Canadian home prices rose in Q1, survey shows
TORONTO (Reuters) - A continued rise in consumer confidence helped push up Canadian home sales and prices in the first quarter, but interest rate hikes expected later this year should cool the market, Royal LePage, a leading real estate broker, said on Thursday.
House prices were up in all key housing types surveyed by Royal LePage, building on the momentum of the previous two quarters.
The average price of a detached bungalow in Canada rose 11 percent year-over-year to C$329,209 ($325,950) in the first quarter, the survey showed. Standard two-storey homes rose 10.3 percent to C$365,141, and standard condominiums increased 10.9 percent to C$228,963.
"Even in our most frenzied pockets of market activity, the inevitable rise in interest rates coupled with home price appreciation will rein in demand as affordability erodes," said Phil Soper, president and chief executive of Royal LePage Real Estate Services.
"Expect house prices to continue to rise, but the rate of appreciation should ebb steadily, month by month, throughout the remainder of the year, as balance returns to the industry."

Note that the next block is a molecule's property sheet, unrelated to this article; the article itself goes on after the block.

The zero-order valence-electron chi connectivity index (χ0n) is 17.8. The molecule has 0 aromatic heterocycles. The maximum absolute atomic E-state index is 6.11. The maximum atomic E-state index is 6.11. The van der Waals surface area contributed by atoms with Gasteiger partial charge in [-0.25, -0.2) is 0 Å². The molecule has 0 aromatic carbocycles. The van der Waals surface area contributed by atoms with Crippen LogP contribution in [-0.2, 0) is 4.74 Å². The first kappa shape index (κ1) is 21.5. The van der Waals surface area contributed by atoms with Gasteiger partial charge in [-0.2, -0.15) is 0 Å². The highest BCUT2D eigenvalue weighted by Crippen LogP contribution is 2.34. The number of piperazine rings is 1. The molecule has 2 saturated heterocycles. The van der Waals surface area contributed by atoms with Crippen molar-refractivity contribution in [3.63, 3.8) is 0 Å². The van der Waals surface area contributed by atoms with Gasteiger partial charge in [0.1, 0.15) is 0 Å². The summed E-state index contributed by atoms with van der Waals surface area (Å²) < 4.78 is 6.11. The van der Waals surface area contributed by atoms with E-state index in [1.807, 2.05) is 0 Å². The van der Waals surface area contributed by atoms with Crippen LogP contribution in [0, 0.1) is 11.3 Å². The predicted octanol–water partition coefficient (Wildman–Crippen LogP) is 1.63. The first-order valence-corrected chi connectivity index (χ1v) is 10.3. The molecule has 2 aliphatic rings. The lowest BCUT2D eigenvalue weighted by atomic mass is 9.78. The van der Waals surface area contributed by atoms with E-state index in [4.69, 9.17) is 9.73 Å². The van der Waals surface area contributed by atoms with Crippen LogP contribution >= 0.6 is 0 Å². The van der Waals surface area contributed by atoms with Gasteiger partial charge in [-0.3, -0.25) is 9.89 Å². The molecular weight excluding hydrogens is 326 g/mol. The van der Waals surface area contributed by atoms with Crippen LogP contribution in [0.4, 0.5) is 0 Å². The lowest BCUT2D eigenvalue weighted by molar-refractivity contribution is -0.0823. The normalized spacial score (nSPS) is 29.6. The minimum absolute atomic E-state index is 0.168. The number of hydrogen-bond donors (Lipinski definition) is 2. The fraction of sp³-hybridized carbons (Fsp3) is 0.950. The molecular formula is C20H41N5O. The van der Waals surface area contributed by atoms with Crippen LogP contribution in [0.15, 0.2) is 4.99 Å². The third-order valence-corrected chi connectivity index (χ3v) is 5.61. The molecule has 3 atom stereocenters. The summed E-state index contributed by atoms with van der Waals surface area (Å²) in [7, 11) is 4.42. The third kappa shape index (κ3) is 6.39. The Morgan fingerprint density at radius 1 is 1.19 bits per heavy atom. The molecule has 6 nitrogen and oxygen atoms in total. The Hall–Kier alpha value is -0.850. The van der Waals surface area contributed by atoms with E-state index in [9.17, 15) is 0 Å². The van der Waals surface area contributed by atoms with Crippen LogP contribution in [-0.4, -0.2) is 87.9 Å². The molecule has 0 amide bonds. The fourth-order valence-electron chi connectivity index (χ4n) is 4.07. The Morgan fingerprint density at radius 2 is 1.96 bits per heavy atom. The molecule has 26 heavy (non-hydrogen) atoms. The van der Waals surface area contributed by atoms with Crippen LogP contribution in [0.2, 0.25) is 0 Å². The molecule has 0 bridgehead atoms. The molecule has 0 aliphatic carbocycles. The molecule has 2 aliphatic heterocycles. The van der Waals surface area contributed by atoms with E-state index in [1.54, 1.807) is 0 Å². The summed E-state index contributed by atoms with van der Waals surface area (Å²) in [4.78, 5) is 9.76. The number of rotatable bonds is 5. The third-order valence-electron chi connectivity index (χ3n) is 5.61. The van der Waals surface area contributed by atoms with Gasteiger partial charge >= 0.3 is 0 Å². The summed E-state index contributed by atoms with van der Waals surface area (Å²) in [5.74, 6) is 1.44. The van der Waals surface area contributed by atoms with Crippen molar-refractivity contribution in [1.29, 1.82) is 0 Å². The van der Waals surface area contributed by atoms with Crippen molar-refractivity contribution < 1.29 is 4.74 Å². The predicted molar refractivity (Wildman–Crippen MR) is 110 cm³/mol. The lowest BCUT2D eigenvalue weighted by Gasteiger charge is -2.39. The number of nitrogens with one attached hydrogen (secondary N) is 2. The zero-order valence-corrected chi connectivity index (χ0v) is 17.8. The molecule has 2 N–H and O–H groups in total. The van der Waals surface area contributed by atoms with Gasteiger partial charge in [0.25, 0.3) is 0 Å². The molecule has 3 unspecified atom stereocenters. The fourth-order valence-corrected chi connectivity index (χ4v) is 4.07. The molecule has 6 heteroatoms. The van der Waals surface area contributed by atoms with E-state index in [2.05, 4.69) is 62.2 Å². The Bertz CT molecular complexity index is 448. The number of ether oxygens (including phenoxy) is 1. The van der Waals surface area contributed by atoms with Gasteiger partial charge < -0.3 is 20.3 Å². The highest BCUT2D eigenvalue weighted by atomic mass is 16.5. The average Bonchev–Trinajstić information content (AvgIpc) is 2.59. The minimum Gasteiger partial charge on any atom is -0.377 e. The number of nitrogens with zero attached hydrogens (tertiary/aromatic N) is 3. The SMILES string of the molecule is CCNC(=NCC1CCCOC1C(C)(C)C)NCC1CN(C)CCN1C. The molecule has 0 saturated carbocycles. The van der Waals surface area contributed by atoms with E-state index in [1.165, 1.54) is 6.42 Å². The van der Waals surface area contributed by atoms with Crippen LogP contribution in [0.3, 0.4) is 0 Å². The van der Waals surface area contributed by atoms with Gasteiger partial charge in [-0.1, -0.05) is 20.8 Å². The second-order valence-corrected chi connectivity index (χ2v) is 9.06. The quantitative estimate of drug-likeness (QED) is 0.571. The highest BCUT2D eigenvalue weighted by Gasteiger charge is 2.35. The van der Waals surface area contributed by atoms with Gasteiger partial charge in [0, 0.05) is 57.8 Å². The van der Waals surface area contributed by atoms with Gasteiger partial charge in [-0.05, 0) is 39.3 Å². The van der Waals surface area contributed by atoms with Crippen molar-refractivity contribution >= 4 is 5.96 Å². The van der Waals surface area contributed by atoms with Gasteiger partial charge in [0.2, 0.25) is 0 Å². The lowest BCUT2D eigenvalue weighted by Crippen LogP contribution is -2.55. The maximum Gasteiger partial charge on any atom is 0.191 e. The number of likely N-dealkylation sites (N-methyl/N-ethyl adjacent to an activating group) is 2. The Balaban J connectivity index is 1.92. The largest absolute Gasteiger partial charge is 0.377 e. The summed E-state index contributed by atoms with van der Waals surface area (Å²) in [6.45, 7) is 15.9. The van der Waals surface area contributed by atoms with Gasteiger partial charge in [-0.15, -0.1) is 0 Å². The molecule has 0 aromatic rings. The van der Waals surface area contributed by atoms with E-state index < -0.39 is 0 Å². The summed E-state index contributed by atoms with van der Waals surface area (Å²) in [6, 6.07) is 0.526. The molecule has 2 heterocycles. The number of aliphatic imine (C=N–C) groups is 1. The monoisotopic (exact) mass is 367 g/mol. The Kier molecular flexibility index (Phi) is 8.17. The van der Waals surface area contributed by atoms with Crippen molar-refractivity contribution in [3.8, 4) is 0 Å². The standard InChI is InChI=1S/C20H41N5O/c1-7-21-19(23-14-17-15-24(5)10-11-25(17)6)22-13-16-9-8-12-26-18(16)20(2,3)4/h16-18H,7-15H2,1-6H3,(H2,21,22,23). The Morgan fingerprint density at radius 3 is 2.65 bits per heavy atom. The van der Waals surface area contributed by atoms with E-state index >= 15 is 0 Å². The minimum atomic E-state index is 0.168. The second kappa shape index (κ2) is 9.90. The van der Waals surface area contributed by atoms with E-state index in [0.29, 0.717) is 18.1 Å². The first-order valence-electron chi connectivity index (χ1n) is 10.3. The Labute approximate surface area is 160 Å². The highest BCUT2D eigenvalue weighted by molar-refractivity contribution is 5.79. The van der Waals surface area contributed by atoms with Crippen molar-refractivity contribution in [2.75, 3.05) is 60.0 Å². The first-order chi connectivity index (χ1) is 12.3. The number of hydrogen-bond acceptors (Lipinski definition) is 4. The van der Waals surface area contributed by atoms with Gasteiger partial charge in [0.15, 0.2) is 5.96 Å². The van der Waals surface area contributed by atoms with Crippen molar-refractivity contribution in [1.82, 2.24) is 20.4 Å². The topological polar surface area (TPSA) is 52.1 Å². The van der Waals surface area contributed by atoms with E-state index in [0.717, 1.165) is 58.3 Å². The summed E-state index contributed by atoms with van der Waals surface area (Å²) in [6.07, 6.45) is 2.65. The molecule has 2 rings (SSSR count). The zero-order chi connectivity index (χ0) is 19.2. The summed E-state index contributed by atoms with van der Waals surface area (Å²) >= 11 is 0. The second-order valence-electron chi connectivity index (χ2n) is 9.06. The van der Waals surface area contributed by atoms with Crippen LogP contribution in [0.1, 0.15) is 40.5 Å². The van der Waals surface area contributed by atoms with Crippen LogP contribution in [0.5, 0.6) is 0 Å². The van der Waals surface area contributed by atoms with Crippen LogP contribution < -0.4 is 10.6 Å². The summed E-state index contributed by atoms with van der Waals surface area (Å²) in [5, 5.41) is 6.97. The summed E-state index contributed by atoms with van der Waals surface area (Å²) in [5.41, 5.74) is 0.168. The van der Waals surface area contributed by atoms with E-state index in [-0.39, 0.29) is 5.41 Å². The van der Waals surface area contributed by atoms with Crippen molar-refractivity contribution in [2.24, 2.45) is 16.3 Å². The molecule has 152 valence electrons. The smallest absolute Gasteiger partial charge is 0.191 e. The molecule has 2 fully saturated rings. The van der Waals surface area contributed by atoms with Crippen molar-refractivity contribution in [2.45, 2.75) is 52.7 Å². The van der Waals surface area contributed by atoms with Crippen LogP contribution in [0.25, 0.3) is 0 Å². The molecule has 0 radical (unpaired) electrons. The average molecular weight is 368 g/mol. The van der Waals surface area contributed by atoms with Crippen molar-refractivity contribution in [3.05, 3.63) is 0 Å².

The view is in line with that of many market watchers who expect a burst of sales in the spring before new mortgage rules, higher interest rates and new tax regimes in Ontario and British Columbia kick in later in the year.
Meantime, two of the country's most frenzied markets continued to show firm gains. Vancouver posted the strongest year-over-year gains as detached bungalows rose 21.8 percent to C$906,045, while other housing types rose between 15.7 percent to 19.2 percent.
Greater Toronto home prices rose an average 10 to 13.3 percent year-over-year, with detached bungalows reaching an average price of C$459,107 in the first quarter.
(Reporting by Ka Yan Ng; editing by Peter Galloway)
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